In his fine synopsis of the anti-war Columbia protests of May 1968**, Mark Rudd says:
I arrived on campus in 1965 and immediately fell in with a group of campus radicals, who eventually formed the Columbia chapter of Students for a Democratic Society.
I was among those radicals and appreciate how well Mark has summarized our story. He's right on, for example — as one used to say — in writing that the occupation by students of five buildings, the subsequent strike that shut the Columbia campus down for the semester, and the over-the-top violence of the police response combined to make the Columbia protests "a high point of the campus movement against the Vietnam War, and a mile marker in its radicalization."
But Mark also detects a downside, or disconnect, one which I at best only dimly if at all perceived at the time. Yes, we SDS activists were buoyed by — if not drunk on — a sense of history, as you can tell from the grand names we used in our faction fights, in which the adherents of the Action Faction would polemicize mightily against those of the opposing Praxis Axis. Perhaps we had drunk too deeply of history and imagined that these disputes would lead to the emergence of the Correct Line, the Real Leader, and, finally, a goddamn Revolution!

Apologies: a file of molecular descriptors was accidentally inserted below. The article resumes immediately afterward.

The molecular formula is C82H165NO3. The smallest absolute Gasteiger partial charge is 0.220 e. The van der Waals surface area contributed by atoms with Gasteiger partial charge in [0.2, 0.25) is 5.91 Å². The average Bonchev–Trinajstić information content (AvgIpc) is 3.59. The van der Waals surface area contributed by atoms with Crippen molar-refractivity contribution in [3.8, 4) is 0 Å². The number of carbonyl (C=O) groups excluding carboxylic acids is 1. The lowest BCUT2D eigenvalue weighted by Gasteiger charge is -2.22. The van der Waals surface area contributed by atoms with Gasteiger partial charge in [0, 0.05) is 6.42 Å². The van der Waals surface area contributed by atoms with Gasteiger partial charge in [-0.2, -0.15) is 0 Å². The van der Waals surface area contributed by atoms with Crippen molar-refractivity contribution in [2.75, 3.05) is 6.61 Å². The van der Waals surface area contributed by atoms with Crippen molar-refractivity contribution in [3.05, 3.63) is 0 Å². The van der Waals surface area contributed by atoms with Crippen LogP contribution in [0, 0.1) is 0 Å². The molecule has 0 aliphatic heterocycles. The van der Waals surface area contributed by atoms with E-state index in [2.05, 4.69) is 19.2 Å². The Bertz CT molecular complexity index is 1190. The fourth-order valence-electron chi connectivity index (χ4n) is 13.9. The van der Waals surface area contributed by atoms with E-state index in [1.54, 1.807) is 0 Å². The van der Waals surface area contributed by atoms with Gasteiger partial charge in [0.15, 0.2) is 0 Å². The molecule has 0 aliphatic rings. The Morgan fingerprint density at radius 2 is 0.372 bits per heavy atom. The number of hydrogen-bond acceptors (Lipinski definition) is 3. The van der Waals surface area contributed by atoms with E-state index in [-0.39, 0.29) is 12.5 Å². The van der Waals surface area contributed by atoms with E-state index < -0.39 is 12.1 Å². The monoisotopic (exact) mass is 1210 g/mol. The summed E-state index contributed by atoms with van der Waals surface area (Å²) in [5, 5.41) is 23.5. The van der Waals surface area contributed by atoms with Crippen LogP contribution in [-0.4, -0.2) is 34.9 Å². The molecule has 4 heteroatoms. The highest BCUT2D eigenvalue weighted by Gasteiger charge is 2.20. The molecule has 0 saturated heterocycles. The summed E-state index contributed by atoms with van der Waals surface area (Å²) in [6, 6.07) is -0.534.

There were far fewer African Americans on campus than whites but those who were involved in the protest had their own, more grounded, less pompous sense of history. They, Mark writes, "were inspired by the civil rights movement in the South and by their own parents' lifelong struggles." And their connections to the Harlem community surrounding Columbia may have resulted in some restraint being imposed on police all too eager to break heads and shed student blood.
What I also value in Mark's short piece is his introducing a key element of autobiography. "As for myself," he writes, "after a rocky few years pursuing the fantasy of anti-imperialist and socialist revolution, I settled into a lifetime of teaching and organizing."
All that enveloping sense of history, all that longing for revolutionary release, and all the deadening dogma that came with that longing: Mark's been there and emerged — as many have not — with cautionary but also encouraging words to those among his peers who can still hear him, and, more important, to new generations seeking social change.
Mark Rudd, "The Missing History of the Columbia '68 Protests" NY Times 4/22/18